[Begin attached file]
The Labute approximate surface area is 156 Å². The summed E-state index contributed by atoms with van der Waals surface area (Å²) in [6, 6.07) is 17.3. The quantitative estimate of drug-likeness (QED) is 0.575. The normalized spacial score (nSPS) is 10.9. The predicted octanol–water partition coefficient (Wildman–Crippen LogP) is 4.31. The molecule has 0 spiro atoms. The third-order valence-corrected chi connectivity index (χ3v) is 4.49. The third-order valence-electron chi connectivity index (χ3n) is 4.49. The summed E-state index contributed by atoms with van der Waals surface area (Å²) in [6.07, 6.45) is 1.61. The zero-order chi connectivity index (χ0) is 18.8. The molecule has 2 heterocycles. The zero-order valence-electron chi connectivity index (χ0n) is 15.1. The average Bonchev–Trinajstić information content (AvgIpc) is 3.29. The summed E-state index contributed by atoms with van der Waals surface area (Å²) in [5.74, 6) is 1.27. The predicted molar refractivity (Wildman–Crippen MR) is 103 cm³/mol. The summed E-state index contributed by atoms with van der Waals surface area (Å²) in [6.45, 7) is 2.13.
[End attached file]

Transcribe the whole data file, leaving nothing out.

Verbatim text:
The Labute approximate surface area is 156 Å². The summed E-state index contributed by atoms with van der Waals surface area (Å²) in [6, 6.07) is 17.3. The quantitative estimate of drug-likeness (QED) is 0.575. The normalized spacial score (nSPS) is 10.9. The predicted octanol–water partition coefficient (Wildman–Crippen LogP) is 4.31. The molecule has 0 spiro atoms. The third-order valence-corrected chi connectivity index (χ3v) is 4.49. The third-order valence-electron chi connectivity index (χ3n) is 4.49. The summed E-state index contributed by atoms with van der Waals surface area (Å²) in [6.07, 6.45) is 1.61. The zero-order chi connectivity index (χ0) is 18.8. The molecule has 2 heterocycles. The zero-order valence-electron chi connectivity index (χ0n) is 15.1. The average Bonchev–Trinajstić information content (AvgIpc) is 3.29. The summed E-state index contributed by atoms with van der Waals surface area (Å²) in [5.74, 6) is 1.27. The predicted molar refractivity (Wildman–Crippen MR) is 103 cm³/mol. The summed E-state index contributed by atoms with van der Waals surface area (Å²) in [6.45, 7) is 2.13.